Philippine bishops blast ‘culture of death and promiscuity,’ will inform voters of candidates’ stances
January 30, 2013
Noting that “our country continues to suffer grave crises, disasters and challenges,” the bishops of the Philippines have issued a pastoral statement lamenting “the promotion of a culture of death and promiscuity,” “the continuing corruption and abuse of power,” and “the widening practice of political dynasties.”
President Benigno Aquino III, who backed a reproductive health law opposed by the bishops, is the grandson of a Philippine house speaker and the son of a former president.
The “promotion of a culture of death and promiscuity” is “due to the slavishness of our political and business leaders to follow practices in Western countries that promote, in spite of examples that we clearly see in the West, divorce, resulting in more break-up of families and the dysfunctional growth of children; contraceptives, leading to more abortions; the use of condom, aggravating HIV-AIDS infection; and school sex education, bringing more promiscuity and teenage pregnancy,” the bishops stated.
“We denounce the passage of the Reproductive Health Law, the political and financial pressures imposed on lawmakers, and the imperialism exercised by secularistic international organizations in the legislative process,” the bishops added. “We admire and commend the valiant efforts of lay people and lawgivers to prevent the passage of the law,” and “we support and encourage the participation of the laity in electing competent and morally upright candidates who are faithful to their correct and informed conscience.”
“We commend and support lay initiatives to form circles of discernment to choose worthy candidates and even to run as candidates in order to bring values of God’s kingdom in the public discourse,” the bishops continued. “We will help the people to know the stance of those who run for office on important issues of the country.”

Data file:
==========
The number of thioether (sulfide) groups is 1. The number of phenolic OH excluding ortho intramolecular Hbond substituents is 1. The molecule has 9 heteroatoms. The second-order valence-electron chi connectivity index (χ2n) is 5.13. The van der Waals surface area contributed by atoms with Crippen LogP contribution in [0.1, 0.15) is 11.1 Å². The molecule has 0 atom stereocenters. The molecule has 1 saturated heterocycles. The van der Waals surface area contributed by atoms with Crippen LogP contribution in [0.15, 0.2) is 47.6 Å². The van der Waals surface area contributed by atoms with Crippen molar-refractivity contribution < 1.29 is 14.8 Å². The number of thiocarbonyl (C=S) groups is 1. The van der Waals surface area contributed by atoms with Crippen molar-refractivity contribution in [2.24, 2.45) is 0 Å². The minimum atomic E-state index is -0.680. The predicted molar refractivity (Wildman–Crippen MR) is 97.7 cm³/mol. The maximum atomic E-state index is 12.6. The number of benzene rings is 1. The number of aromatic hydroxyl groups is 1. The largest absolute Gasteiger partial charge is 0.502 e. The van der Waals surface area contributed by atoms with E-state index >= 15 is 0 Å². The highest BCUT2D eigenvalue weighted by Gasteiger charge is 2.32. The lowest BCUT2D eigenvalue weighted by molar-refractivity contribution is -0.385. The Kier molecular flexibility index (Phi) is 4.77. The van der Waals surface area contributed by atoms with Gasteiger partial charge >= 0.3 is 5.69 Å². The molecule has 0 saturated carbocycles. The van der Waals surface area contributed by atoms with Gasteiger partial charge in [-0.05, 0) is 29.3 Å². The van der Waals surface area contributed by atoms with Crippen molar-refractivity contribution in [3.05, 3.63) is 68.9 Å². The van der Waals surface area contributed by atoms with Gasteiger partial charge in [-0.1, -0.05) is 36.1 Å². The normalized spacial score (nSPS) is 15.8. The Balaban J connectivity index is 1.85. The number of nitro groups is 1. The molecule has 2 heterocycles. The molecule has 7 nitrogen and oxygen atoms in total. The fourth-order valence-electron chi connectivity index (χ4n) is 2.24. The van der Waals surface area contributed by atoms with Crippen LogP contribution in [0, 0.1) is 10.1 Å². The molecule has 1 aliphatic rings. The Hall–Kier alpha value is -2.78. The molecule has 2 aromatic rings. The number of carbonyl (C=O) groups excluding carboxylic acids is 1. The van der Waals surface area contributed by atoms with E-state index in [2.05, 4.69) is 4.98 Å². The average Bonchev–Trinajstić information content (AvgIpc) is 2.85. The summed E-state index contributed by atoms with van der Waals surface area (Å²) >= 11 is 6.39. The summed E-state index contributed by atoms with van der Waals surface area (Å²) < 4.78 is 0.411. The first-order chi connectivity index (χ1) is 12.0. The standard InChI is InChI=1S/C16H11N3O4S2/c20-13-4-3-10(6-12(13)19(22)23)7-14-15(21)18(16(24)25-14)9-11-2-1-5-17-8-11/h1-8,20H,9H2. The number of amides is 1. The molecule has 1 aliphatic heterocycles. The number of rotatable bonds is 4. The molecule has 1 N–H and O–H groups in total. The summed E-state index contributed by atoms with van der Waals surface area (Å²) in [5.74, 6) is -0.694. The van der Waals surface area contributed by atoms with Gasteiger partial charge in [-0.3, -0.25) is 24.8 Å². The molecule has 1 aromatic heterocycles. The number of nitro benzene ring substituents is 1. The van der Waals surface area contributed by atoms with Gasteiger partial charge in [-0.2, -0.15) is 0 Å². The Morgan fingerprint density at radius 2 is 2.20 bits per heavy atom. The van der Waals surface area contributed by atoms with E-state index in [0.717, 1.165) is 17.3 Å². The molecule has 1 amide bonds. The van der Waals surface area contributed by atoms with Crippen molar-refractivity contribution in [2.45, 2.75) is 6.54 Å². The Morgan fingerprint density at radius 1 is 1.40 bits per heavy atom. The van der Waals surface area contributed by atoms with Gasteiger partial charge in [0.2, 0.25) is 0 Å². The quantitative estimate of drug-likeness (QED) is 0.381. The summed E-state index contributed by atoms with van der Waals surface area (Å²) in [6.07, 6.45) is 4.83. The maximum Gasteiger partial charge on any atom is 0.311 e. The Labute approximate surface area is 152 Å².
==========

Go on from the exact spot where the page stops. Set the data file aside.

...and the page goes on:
The bishops also rued the “inability and unwillingness of those in power to take the road of social justice. This has resulted in failure to share the resources in the country to meet basic rights of the poor, such as secure jobs, decent housing, adequate medicine, ownership of lands that they till, and quality education. New ‘rights’ are being pushed while the most basic rights are being ignored.”
“We see ourselves in the boat with the Apostles buffeted by stormy waves,” the bishops said in the concluding portion of their statement, in which they expressed gratitude for efforts to promote chastity and natural family planning and for “the great clamor among the people to do away with political dynasties.”
“We are tossed about by the waves created by the secularist spirit, which continues to reduce the role and place of religious faith in the public sphere,” they continued. “Our cherished moral and spiritual values are at grave risk … We must voice out their concerns, be their moral guide, be with them – the unborn and ‘little ones,’ the young, the women, the farmers, the indigenous peoples, the slum dwellers, the workers, the fisher folks, the migrants. Our love has to bring them the Good News – the Gospel – with all its social, political and ethical implications.”
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